The dependent variable is the rating of the length of the
lines on a 7-point-scale. The experimental question is
For each of these knowledge bases we have run two
whether there will be a main effect of color, which is
judgment trials: one for a red line of size 22 and one for a
supposedly an irrelevant factor in judging length.
The results from the simulations are presented in Figure 8.
A set of 14 color lines has been presented horizontally
As we can see the mean rating of the green lines are in most
against a gray background on a 17-inch monitor. The
cases slightly higher than the mean rating of the red lines
shortest line is 12 pixels, the longest one is 727 pixels and
the increment is 55 pixels. Each particular line length hasbeen shown eight times in red or green color. The shortlines were predominantly green while the long ones were
predominantly red. The color distribution within the set of
all 112 lines (14 lengths x 8 times) is presented in Table 1.
The frequency of the stimuli was calculated in order to
receive a positively skewed distribution for the green color
and a negatively skewed one for the red lines.
Figure 8. Simulation data. The mean rating of each line
with a certain length (1-7) and color (green and red) obtained
Table 1. Frequency of the presented stimulus lines (where 1
represents stimulus length 12 pixels, 2-67 pixels and so
number of the
number of the red
Figure 9. The mean rating of each line with a certain length
(1-14) and color (green and red) obtained from all subjects.
The JUDGEMAP model of human judgment has been
presented. This model is based on a general cognitive
The participants were tested individually in front of a
architecture (DUAL) and is thus integrated with the memory
computer screen where all 112 stimuli were shown
and analogy-making model AMBR. Moreover, this model
sequentially and in random order. They were instructed to
inherits the underlying assumptions of DUAL and AMBR:
judge the length of each line presented on the screen on a
human cognition is context-sensitive (Kokinov, 1994c),
seven point scale: 1-“it is not long at all”, …, 7-“it is very
judgment included; human memory is constructive
long”. No feedback was provided to the participants and no
(Kokinov & Hirst, 2003), analogy-making is at the core of
time restrictions have been imposed on them. The whole
human cognition (Gentner, Holyoak & Kokinov, 2001) and
experiment typically lasted about 15 minutes.
its mapping mechanisms may be used in judgment.
The JUDGEMAP model is similar to the Norm theory
The participants were 18 undergraduate students (9 men and
and the ANCHOR model with respect to the constructive
9 women none of whom was color-blind) from the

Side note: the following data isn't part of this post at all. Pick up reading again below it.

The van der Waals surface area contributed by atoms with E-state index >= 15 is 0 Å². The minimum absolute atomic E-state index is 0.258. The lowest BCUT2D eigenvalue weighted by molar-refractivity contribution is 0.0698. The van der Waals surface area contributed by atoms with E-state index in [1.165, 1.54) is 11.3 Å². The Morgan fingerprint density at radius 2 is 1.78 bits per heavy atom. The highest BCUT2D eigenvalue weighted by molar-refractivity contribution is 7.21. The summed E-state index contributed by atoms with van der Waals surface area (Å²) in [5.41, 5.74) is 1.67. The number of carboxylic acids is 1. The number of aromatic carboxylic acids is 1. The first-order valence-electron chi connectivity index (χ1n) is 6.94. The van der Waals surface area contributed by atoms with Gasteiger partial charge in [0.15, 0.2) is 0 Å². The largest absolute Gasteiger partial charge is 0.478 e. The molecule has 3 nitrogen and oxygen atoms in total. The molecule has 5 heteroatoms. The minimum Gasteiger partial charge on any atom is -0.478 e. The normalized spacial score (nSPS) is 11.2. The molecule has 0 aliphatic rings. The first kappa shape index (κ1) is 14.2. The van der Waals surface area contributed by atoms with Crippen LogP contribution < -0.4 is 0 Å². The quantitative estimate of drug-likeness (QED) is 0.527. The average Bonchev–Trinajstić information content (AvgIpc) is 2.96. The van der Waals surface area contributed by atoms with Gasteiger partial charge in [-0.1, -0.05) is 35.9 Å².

approach to the formation of the comparison set. However,
introductory classes in psychology at New Bulgarian
unlike all the models described in the first section judgment
University who participated in order to satisfy a course
in JUDGEMAP is not based on comparison of the target
with some aspect of the comparison set, but rather the targetstimulus is included in the comparison set and it receives a
Results and Discussion
rating along with all other members of this set. This rating
We had 14x2=28 data points for each participant. The
process is based on establishing a mapping between the
results averaged over subjects are shown in Figure 9. Each
comparison set and the set of scale elements which mapping
bar stands for the mean rating that a line of the
corresponding size and color has received during the
Unlike all other models JUDGEMAP does not ignore the
experiment. The repeated measurements analysis showed
irrelevant features of the to be judged targets, moreover
that the difference (0.046) between the mean judgment of
these irrelevant features play a role in the construction of the
the green lines (4.239) and the mean judgment of the red
comparison set (retrieving similar objects according to these
lines (4.193) is significant (F(1, 17)=5.966, p=0.026).
irrelevant dimensions). The model makes a strange
Surprisingly enough we obtained a difference (0.046) that
prediction that the color of the target line may play a role in
is almost the same as the difference we obtained in the
the rating of its length and thus predicts a shift of the mean
simulation (0.053). No tuning of the model was possible
rating (although a small one) with the change of color. This
since we did not have the experimental data in advance.
prediction has been tested in a psychological experiment and
Thus the prediction of the JUDGEMAP model has been
The size of this color effect is very small, but the stimuli
have been very simple and the features unremarkable. It isdifficult to imagine that the green color reminds us of aparticular green line. That is why we plan to repeat theexperiment with more complex stimuli (human figures andclothes) and more memorable features (human faces). It ispossible the size of the effect in this case to become larger.